Thursday 25th of April 2024

heading in the wrong direction...


On Sept. 7, 2016, Donald Trump made a specific promise to an audience at the Philadelphia shipyards: “to build a Navy of 350 surface ships and submarines.” On March 2, Trump, now president, added to the specificity of that pledge by promising to increase the number of aircraft carriers to 12. The White House budget unveiled Monday breaks both of these promises. It’s a big deal to walk on this pledge, which is why, if the president does not correct his error, Congress should reject the budget and substitute its own plan.

A 350-ship fleet is key for both national security and international stability. China is rapidly growing its navy to fill the gaps left by Obama-era cutbacks to the current level of 274 ships. Reversing those cuts is crucial to preserving American supremacy at sea and supporting allies around the world. And Navy shipbuilding also can be a great jobs program: real jobs in real shipyards producing real ships to meet real threats. 

The president’s budget has forgotten these benefits. Breaking Defense’s Sydney J. Freedberg Jr. summed up the details: “Despite his campaign pledge of a 350-ship fleet, President Trump’s first budget cuts Navy shipbuilding and aircraft procurement below what was enacted in 2017, documents released [Monday] reveal. Despite Trump’s criticism of President Obama’s defense plans, this budget sticks with Obama’s shipbuilding plan for 2018: eight ships. And it actually buys eight fewer aircraft than Obama planned.”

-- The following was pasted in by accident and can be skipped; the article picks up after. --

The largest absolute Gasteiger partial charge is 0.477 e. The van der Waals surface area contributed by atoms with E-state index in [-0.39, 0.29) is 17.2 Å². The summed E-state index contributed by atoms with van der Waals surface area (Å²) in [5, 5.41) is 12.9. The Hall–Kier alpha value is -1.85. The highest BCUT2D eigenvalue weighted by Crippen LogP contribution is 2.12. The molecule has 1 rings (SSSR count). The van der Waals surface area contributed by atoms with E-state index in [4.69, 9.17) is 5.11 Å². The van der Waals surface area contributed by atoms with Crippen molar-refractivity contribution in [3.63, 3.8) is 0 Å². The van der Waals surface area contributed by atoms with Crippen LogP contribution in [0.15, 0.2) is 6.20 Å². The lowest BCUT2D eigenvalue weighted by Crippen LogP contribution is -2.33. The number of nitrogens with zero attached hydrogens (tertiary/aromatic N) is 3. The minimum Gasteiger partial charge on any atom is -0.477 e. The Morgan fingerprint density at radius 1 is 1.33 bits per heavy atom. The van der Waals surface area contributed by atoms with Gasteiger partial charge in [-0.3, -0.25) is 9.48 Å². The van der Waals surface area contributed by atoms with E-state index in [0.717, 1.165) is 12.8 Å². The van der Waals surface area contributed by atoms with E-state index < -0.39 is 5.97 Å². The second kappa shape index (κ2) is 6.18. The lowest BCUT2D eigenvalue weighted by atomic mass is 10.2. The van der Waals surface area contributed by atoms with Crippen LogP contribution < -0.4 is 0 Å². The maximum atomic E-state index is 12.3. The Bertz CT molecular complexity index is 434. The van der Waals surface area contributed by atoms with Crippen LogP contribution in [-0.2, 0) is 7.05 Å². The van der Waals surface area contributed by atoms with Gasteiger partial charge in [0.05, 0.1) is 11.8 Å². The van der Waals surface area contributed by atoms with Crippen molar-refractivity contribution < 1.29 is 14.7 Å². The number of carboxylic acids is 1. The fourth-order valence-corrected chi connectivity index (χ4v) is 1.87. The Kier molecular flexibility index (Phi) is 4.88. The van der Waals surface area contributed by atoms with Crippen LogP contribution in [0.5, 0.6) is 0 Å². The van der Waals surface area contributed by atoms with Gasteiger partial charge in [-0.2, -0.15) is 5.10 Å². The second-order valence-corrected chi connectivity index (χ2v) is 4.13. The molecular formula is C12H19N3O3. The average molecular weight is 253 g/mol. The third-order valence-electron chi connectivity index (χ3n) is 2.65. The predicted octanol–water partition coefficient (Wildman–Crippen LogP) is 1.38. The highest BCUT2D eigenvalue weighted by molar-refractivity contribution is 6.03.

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what's good for the goose...

IRBIL, Iraq — A U.S.-led airstrike carried out on a building in Mosul in March detonated a cache of Islamic State explosives, killing more than 100 Iraqi civilians, the Pentagon said Thursday.

An unclassified summary of the U.S. military investigation into the March 17 incident determined that the 500-pound bomb used in the strike set off additional explosives that were placed in the building by the Islamic State, causing the collapse of the structure.

The blast killed two Islamic State snipers and 105 civilians, including four in an adjacent house in western Mosul’s al-Jadida district, the summary said. Thirty-six additional civilians who were allegedly killed could not be accounted for, because of “insufficient evidence to determine their status or whereabouts.” In the days after the strike, some reports said that more than 200 bodies were pulled from the rubble.

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Of course when Assad blames a depot or factory a rebel gas for the death of "beautiful children", Trump bombs one of his air-bases...

sgt pepper...

Sgt Pepper's Lonely Hearts Club Band provided the binding idea for the album. It's a rocking song re-imagined before the sort of live audience the Beatles had just shunned.

The crowd noise on the opening track was taken from a recording Martin had made of Dudley Moore and Peter Cook's Beyond The Fringe comedy revue in Cambridge.